Through it all, Stockdale's captors held out the promise of better treatment if he would only admit that the United States was engaging in criminal behavior against the Vietnamese people, but Stockdale refused. Drawing strength from principles of stoic philosophy, Stockdale heroically resisted. His courage was an inspiration to his fellow POWs, with whom he communicated in an ingenious code, maintaining unit cohesion and morale. His jailers increased the level of torture, so Stockdale determined to fight back in the only way he could.


Because they were never allowed to ever speak to each other, Stockdale developed a unique code that was communicated by tapping, sweeping floors, blinking eyelids, flashing light through holes, banging pans together while washing and Etc. As ranking officer he used this code to maintain communication and sanity. I read his book "In Love and War" years ago and it really is worth reading. By the way McCain learned this code and still blinks this code out as he speaks.

Stockman was quite a man, Thank you Michael.

If I disappear from a discussion please forgive me. My 24-7 business requires me to split mid-sentence to serve them. I am not ducking out, I will be back later to catch up.

The irony of this is that

the US WAS engaging in criminal behavior against the Vietnamese people. So basically he got tortured because he refused to condemn the evils of the US government.

I am not taking anything away from his heroic ordeals: the man has a heart of fire and a will of steel. I know that he didn't do it to defend the honor of the US, but to be defiant. When they take away everything, defiance is all you have. Defiance fuels the will to live. I admire this guy.

“The welfare of the people in particular has always been the alibi of tyrants.” — Albert Camus

Thankyou, Thankyou, Thankyou for this!

I've seen this over and over in survivors' stories--accepting your lot and building your life around it keeps you sane and ultimately helps you to overcome. The principle is the same even in our everyday life.

Christians should not be warmongers! http://www.lewrockwell.com/vance/vance87.html

A True Warrior

He was the real James Bond, that much is certain.

Council on Foreign Relations: Korea War & Vietnam UN resolutions


Council on Foreign Relations writings instigating the Korea & Veitnam UN resolutions. Published on May 11, 2012. 10 minute presentation. Features words of Admiral James Forrestal (@ 2 minutes) & Admiral Jame Stockdale (@ 3:30 minutes).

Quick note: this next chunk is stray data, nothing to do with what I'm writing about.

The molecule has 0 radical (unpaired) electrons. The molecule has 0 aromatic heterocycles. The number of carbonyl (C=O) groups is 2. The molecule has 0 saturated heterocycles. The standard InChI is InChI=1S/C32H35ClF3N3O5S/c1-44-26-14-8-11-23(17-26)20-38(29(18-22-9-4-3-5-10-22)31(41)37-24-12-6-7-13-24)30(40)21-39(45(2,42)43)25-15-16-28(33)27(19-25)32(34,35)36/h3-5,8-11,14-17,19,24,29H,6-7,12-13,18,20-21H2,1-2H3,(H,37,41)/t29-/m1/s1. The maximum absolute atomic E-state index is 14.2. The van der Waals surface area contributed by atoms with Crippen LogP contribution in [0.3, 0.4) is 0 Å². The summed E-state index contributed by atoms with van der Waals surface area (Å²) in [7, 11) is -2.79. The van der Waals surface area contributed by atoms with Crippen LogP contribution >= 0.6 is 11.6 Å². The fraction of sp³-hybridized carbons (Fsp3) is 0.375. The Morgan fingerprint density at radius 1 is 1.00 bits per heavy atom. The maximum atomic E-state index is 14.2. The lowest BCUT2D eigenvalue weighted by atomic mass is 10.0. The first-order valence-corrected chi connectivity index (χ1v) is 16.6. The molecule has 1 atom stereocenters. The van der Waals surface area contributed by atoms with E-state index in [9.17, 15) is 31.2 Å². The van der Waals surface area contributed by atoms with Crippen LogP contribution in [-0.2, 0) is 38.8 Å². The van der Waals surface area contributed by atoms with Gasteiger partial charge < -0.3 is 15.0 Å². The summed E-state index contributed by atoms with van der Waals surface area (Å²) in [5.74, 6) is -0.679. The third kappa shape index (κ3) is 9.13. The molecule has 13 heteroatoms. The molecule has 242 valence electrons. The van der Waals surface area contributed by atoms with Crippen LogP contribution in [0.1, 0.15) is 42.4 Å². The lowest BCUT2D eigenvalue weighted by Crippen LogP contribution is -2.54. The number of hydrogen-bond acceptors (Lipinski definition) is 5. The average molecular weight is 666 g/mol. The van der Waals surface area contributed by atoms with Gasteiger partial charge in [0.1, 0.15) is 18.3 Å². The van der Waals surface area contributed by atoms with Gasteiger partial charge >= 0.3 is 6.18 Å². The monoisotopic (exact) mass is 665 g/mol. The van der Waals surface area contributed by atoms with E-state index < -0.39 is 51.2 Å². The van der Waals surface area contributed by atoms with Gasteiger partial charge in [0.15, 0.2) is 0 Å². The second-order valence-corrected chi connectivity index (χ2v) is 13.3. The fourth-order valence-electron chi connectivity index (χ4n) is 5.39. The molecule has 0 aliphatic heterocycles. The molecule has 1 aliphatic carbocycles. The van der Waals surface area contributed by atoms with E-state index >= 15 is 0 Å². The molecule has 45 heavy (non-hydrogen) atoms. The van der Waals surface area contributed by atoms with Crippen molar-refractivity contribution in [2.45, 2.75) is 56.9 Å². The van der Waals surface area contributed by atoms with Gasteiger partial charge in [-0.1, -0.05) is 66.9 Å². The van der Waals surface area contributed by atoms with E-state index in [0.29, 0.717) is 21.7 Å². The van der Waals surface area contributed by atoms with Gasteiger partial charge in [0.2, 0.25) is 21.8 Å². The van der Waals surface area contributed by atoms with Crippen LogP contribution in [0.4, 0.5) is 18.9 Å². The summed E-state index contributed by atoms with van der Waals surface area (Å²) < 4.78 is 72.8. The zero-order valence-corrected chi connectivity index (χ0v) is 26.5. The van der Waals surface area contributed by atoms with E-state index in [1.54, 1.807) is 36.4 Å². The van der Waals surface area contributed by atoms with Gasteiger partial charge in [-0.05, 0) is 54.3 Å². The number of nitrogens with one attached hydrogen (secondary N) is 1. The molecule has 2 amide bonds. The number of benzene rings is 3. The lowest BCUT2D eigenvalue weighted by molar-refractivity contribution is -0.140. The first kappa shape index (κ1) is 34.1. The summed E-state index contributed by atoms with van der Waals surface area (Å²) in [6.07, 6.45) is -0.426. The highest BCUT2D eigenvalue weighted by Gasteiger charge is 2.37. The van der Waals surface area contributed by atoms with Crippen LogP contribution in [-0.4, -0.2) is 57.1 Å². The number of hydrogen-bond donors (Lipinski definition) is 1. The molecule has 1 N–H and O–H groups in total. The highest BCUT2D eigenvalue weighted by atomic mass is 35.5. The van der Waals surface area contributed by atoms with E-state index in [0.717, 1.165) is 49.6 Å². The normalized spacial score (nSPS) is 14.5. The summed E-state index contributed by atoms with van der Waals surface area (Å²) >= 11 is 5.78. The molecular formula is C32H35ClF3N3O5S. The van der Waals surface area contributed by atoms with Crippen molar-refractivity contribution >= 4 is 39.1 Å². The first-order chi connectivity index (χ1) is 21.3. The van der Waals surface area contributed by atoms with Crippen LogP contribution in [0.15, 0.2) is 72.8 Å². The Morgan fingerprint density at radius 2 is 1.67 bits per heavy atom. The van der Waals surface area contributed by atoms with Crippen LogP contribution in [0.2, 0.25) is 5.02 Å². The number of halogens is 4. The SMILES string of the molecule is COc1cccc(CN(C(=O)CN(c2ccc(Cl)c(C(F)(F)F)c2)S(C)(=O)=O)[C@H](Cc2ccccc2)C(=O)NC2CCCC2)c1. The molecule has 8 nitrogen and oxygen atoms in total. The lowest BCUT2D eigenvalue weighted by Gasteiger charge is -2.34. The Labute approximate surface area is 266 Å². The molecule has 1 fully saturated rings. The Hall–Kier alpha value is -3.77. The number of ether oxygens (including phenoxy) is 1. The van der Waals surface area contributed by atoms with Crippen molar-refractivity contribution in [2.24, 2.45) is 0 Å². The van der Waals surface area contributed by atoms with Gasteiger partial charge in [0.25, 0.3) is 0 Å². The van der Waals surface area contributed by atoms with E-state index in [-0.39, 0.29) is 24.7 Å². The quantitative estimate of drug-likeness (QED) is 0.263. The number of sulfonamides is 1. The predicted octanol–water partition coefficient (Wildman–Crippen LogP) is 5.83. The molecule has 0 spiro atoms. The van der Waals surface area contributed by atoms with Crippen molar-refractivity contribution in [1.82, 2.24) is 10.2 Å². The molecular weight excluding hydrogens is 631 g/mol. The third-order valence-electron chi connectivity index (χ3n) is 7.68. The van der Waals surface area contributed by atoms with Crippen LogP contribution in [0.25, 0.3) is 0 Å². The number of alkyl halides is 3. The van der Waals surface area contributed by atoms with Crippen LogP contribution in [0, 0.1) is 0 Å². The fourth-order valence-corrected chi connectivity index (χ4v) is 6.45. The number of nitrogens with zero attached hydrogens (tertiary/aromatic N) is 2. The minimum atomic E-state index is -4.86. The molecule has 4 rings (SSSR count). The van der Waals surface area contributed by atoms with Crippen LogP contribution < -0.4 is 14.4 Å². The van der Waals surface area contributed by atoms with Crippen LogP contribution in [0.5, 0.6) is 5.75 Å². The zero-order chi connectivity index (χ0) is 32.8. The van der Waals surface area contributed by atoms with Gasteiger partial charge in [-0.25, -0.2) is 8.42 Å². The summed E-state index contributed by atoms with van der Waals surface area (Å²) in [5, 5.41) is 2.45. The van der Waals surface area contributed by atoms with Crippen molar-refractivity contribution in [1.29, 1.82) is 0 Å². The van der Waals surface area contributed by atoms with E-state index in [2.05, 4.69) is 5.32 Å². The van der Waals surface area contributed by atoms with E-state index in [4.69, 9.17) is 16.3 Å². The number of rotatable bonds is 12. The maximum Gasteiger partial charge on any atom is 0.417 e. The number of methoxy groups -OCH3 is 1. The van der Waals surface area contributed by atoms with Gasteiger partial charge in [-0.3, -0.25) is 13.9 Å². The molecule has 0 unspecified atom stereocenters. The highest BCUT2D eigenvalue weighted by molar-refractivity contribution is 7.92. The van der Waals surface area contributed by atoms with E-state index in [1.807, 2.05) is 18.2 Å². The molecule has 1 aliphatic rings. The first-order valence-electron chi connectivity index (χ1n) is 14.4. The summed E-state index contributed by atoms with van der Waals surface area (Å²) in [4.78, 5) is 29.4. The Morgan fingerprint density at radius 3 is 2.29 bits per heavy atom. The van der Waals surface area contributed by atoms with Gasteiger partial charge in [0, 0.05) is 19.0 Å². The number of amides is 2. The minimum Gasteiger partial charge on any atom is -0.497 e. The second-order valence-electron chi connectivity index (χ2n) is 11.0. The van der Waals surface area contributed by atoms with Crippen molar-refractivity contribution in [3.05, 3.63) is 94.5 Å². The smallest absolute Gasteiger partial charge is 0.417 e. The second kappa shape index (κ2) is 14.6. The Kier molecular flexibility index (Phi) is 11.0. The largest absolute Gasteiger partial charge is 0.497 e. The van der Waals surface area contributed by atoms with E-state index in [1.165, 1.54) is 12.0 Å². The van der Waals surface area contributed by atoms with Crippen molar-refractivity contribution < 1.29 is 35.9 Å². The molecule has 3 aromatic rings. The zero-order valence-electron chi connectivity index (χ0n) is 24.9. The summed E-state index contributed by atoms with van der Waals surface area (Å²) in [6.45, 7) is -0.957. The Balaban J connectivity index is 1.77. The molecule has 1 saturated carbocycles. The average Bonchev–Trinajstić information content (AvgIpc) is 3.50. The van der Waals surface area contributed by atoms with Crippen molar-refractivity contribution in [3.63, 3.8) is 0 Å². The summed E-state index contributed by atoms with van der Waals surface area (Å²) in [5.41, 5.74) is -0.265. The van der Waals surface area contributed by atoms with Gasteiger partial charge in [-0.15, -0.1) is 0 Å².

This documentary presentation about the nefarious Council on Foreign Relations (CFF ~ part 3} reports on articles from its magazine "Foreign Affairs". The James Forrestal mystery (2 minute mark). Vietnam conflict, Gulf of Tonkin Resolution. Admiral Jim Stockdale's book (2:44 minute mark). Edith Kermit Roosevelt comments. Colin Powell comments to the United Nations on the Iraq conflict.

Ask yourself, what was reolved?

Disclaimer: Mark Twain (1835-1910-To be continued) is unlicensed. His river pilot's license went delinquent in 1862. Caution advised. Daily Paul

I don't know what took me so

I don't know what took me so long to click on this thread but I'm glad I finally did.
Another real hero who tells it like it is and gets marginalized by the sheeple masses because they basically know s-h-i-t.


Reality is tough, too many prefer comfort over principle.

Just finished 'Good to Great' by Jim Collins

Wonderful book. This is a must read for anyone looking to self improve or transform their business from good to great.

A few standout chapters are First Who then What, The Hedgehog Concept, and A Culture of Discipline.

Libertarian Principles abound in this book and it is refreshing to see that sticking by your Core Values, forever, is the key to becoming and staying 'great'.

This is where the D's and R's failed and where the Libertarians will prove to succeed.

I knew I knew Stockdale outside of the reference

I voted for him to be Vice-President on Ross Perot's ticket back in 1992.

aye capt

An admirable, courageous and honorable countryman. Of course they would turn him into a 'crazy tin hat' loon. The alternative would be the stupid lazy dumbshit Americans might actually listen to him

Nice post and please keep 'em coming. Learned a lot and am greatful for the wisdom

O'er the land of the free and the home of the brave!

Michael Nystrom's picture

Confront the most brutal facts of your current reality,

whatever they might be.


Ah, maybe later.

He's the man.

This guy had faith in a future he might have never seen.

Sort of kokeshish in his way...

or cudnoskish?

(just to drop a name or two)

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Demitri Martin much lately?


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Michael Nystrom's picture



He's the man.

The unexamined life is not worth living.

I prefer to start in the middle but that's just me.